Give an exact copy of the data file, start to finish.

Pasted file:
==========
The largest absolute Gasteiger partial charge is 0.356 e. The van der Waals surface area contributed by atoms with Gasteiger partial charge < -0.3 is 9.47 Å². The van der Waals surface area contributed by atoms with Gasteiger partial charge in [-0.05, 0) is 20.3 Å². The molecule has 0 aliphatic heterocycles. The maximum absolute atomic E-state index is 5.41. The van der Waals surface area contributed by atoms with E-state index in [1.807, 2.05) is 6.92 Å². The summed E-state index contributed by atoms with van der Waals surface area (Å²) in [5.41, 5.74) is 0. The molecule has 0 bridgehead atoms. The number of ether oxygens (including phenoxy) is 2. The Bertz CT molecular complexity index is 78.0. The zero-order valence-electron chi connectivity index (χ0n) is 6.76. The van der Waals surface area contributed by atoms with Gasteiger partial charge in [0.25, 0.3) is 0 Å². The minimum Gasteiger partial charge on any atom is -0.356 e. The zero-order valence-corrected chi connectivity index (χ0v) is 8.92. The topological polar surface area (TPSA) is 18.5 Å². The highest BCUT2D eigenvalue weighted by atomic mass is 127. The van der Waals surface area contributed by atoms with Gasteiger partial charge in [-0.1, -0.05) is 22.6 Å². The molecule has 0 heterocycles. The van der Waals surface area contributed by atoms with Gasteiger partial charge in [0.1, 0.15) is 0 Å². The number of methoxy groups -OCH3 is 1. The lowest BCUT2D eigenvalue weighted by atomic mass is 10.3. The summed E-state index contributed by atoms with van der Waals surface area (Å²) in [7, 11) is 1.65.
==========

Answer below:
The largest absolute Gasteiger partial charge is 0.356 e. The van der Waals surface area contributed by atoms with Gasteiger partial charge < -0.3 is 9.47 Å². The van der Waals surface area contributed by atoms with Gasteiger partial charge in [-0.05, 0) is 20.3 Å². The molecule has 0 aliphatic heterocycles. The maximum absolute atomic E-state index is 5.41. The van der Waals surface area contributed by atoms with E-state index in [1.807, 2.05) is 6.92 Å². The summed E-state index contributed by atoms with van der Waals surface area (Å²) in [5.41, 5.74) is 0. The molecule has 0 bridgehead atoms. The number of ether oxygens (including phenoxy) is 2. The Bertz CT molecular complexity index is 78.0. The zero-order valence-electron chi connectivity index (χ0n) is 6.76. The van der Waals surface area contributed by atoms with Gasteiger partial charge in [0.25, 0.3) is 0 Å². The minimum Gasteiger partial charge on any atom is -0.356 e. The zero-order valence-corrected chi connectivity index (χ0v) is 8.92. The topological polar surface area (TPSA) is 18.5 Å². The highest BCUT2D eigenvalue weighted by atomic mass is 127. The van der Waals surface area contributed by atoms with Gasteiger partial charge in [-0.1, -0.05) is 22.6 Å². The molecule has 0 heterocycles. The van der Waals surface area contributed by atoms with Gasteiger partial charge in [0.1, 0.15) is 0 Å². The number of methoxy groups -OCH3 is 1. The lowest BCUT2D eigenvalue weighted by atomic mass is 10.3. The summed E-state index contributed by atoms with van der Waals surface area (Å²) in [7, 11) is 1.65.